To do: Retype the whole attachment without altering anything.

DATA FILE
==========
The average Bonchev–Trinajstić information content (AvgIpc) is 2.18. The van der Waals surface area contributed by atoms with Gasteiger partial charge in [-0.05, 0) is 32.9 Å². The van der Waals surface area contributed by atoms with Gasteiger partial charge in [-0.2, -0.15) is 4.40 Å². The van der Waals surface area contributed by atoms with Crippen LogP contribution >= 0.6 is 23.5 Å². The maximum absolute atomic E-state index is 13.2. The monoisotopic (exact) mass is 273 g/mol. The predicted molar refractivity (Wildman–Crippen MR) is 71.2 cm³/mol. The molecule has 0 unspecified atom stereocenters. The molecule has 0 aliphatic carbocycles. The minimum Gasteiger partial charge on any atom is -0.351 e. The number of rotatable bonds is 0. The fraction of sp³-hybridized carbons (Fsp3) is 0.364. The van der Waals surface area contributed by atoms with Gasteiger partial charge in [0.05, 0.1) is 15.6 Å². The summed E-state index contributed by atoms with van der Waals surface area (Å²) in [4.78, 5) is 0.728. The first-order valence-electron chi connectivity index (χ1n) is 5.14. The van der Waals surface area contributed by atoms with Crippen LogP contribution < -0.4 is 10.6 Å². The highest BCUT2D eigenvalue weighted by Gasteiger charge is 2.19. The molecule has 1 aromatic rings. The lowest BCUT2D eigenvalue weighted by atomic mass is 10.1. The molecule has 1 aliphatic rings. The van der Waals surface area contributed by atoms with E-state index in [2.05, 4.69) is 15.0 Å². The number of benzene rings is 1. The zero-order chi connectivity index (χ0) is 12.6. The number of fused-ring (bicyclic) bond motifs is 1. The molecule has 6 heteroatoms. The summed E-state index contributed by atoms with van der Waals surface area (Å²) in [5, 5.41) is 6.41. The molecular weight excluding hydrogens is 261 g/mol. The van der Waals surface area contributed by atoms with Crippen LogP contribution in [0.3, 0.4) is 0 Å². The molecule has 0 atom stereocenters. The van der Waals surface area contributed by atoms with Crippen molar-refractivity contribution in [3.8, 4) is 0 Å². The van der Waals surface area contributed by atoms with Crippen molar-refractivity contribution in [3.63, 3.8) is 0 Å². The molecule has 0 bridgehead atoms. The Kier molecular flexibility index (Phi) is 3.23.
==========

The average Bonchev–Trinajstić information content (AvgIpc) is 2.18. The van der Waals surface area contributed by atoms with Gasteiger partial charge in [-0.05, 0) is 32.9 Å². The van der Waals surface area contributed by atoms with Gasteiger partial charge in [-0.2, -0.15) is 4.40 Å². The van der Waals surface area contributed by atoms with Crippen LogP contribution >= 0.6 is 23.5 Å². The maximum absolute atomic E-state index is 13.2. The monoisotopic (exact) mass is 273 g/mol. The predicted molar refractivity (Wildman–Crippen MR) is 71.2 cm³/mol. The molecule has 0 unspecified atom stereocenters. The molecule has 0 aliphatic carbocycles. The minimum Gasteiger partial charge on any atom is -0.351 e. The number of rotatable bonds is 0. The fraction of sp³-hybridized carbons (Fsp3) is 0.364. The van der Waals surface area contributed by atoms with Gasteiger partial charge in [0.05, 0.1) is 15.6 Å². The summed E-state index contributed by atoms with van der Waals surface area (Å²) in [4.78, 5) is 0.728. The first-order valence-electron chi connectivity index (χ1n) is 5.14. The van der Waals surface area contributed by atoms with Crippen LogP contribution < -0.4 is 10.6 Å². The highest BCUT2D eigenvalue weighted by Gasteiger charge is 2.19. The molecule has 1 aromatic rings. The lowest BCUT2D eigenvalue weighted by atomic mass is 10.1. The molecule has 1 aliphatic rings. The van der Waals surface area contributed by atoms with E-state index in [2.05, 4.69) is 15.0 Å². The number of benzene rings is 1. The zero-order chi connectivity index (χ0) is 12.6. The number of fused-ring (bicyclic) bond motifs is 1. The molecule has 6 heteroatoms. The summed E-state index contributed by atoms with van der Waals surface area (Å²) in [5, 5.41) is 6.41. The molecular weight excluding hydrogens is 261 g/mol. The van der Waals surface area contributed by atoms with Crippen LogP contribution in [0.3, 0.4) is 0 Å². The molecule has 0 atom stereocenters. The van der Waals surface area contributed by atoms with Crippen molar-refractivity contribution in [3.8, 4) is 0 Å². The van der Waals surface area contributed by atoms with Crippen molar-refractivity contribution in [3.63, 3.8) is 0 Å². The molecule has 0 bridgehead atoms. The Kier molecular flexibility index (Phi) is 3.23.